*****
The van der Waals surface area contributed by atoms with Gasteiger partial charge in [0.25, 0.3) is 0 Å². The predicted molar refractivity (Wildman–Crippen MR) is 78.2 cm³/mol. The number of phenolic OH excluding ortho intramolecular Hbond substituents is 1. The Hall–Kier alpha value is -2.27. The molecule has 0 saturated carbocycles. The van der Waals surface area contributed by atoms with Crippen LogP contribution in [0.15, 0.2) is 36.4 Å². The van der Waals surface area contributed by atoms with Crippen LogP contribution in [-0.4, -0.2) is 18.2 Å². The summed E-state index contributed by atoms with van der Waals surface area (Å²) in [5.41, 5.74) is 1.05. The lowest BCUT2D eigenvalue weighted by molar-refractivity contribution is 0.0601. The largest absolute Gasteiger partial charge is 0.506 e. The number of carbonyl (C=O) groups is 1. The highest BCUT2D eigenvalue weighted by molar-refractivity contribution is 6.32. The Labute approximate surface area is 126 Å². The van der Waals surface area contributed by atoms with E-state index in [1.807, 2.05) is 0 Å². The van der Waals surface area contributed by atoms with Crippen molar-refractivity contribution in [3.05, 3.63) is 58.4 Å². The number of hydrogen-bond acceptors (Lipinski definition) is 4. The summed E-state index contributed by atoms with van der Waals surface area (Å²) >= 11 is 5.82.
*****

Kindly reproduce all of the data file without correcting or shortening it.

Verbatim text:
The van der Waals surface area contributed by atoms with Gasteiger partial charge in [0.25, 0.3) is 0 Å². The predicted molar refractivity (Wildman–Crippen MR) is 78.2 cm³/mol. The number of phenolic OH excluding ortho intramolecular Hbond substituents is 1. The Hall–Kier alpha value is -2.27. The molecule has 0 saturated carbocycles. The van der Waals surface area contributed by atoms with Crippen LogP contribution in [0.15, 0.2) is 36.4 Å². The van der Waals surface area contributed by atoms with Crippen LogP contribution in [-0.4, -0.2) is 18.2 Å². The summed E-state index contributed by atoms with van der Waals surface area (Å²) in [5.41, 5.74) is 1.05. The lowest BCUT2D eigenvalue weighted by molar-refractivity contribution is 0.0601. The largest absolute Gasteiger partial charge is 0.506 e. The number of carbonyl (C=O) groups is 1. The highest BCUT2D eigenvalue weighted by molar-refractivity contribution is 6.32. The Labute approximate surface area is 126 Å². The van der Waals surface area contributed by atoms with E-state index in [1.807, 2.05) is 0 Å². The van der Waals surface area contributed by atoms with Crippen molar-refractivity contribution in [3.05, 3.63) is 58.4 Å². The number of hydrogen-bond acceptors (Lipinski definition) is 4. The summed E-state index contributed by atoms with van der Waals surface area (Å²) >= 11 is 5.82.